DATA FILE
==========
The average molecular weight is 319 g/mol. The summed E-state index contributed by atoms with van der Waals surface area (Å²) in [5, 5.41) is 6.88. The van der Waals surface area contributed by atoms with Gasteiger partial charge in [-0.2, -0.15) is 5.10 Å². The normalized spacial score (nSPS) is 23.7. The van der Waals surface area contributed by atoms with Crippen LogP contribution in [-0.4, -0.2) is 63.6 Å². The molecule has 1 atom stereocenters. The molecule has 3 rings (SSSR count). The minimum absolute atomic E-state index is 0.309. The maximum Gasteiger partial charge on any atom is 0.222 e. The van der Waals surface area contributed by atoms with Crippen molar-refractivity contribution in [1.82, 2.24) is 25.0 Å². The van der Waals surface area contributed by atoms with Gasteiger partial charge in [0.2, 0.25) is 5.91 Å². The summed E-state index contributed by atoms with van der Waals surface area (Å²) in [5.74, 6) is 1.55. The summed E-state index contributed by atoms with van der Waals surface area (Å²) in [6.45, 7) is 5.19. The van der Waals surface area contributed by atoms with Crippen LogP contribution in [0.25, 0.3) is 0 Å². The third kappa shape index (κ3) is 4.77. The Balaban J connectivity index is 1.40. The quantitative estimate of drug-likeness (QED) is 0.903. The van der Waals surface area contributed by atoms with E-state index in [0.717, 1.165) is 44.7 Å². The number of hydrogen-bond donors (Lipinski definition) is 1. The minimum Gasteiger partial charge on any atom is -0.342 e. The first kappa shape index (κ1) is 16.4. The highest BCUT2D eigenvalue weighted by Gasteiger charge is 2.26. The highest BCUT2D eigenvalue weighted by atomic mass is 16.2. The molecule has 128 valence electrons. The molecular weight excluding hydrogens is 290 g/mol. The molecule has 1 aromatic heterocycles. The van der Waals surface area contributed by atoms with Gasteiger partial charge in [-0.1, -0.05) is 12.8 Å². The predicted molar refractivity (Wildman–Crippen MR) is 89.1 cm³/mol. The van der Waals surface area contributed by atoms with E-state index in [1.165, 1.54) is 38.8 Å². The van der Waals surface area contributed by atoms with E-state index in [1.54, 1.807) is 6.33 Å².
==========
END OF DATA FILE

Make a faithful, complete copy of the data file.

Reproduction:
The average molecular weight is 319 g/mol. The summed E-state index contributed by atoms with van der Waals surface area (Å²) in [5, 5.41) is 6.88. The van der Waals surface area contributed by atoms with Gasteiger partial charge in [-0.2, -0.15) is 5.10 Å². The normalized spacial score (nSPS) is 23.7. The van der Waals surface area contributed by atoms with Crippen LogP contribution in [-0.4, -0.2) is 63.6 Å². The molecule has 1 atom stereocenters. The molecule has 3 rings (SSSR count). The minimum absolute atomic E-state index is 0.309. The maximum Gasteiger partial charge on any atom is 0.222 e. The van der Waals surface area contributed by atoms with Crippen molar-refractivity contribution in [1.82, 2.24) is 25.0 Å². The van der Waals surface area contributed by atoms with Gasteiger partial charge in [0.2, 0.25) is 5.91 Å². The summed E-state index contributed by atoms with van der Waals surface area (Å²) in [5.74, 6) is 1.55. The summed E-state index contributed by atoms with van der Waals surface area (Å²) in [6.45, 7) is 5.19. The van der Waals surface area contributed by atoms with Crippen LogP contribution in [0.25, 0.3) is 0 Å². The third kappa shape index (κ3) is 4.77. The Balaban J connectivity index is 1.40. The quantitative estimate of drug-likeness (QED) is 0.903. The van der Waals surface area contributed by atoms with E-state index in [0.717, 1.165) is 44.7 Å². The number of hydrogen-bond donors (Lipinski definition) is 1. The minimum Gasteiger partial charge on any atom is -0.342 e. The first kappa shape index (κ1) is 16.4. The highest BCUT2D eigenvalue weighted by Gasteiger charge is 2.26. The highest BCUT2D eigenvalue weighted by atomic mass is 16.2. The molecule has 128 valence electrons. The molecular weight excluding hydrogens is 290 g/mol. The molecule has 1 aromatic heterocycles. The van der Waals surface area contributed by atoms with Gasteiger partial charge in [-0.1, -0.05) is 12.8 Å². The predicted molar refractivity (Wildman–Crippen MR) is 89.1 cm³/mol. The van der Waals surface area contributed by atoms with E-state index in [1.165, 1.54) is 38.8 Å². The van der Waals surface area contributed by atoms with E-state index in [1.54, 1.807) is 6.33 Å².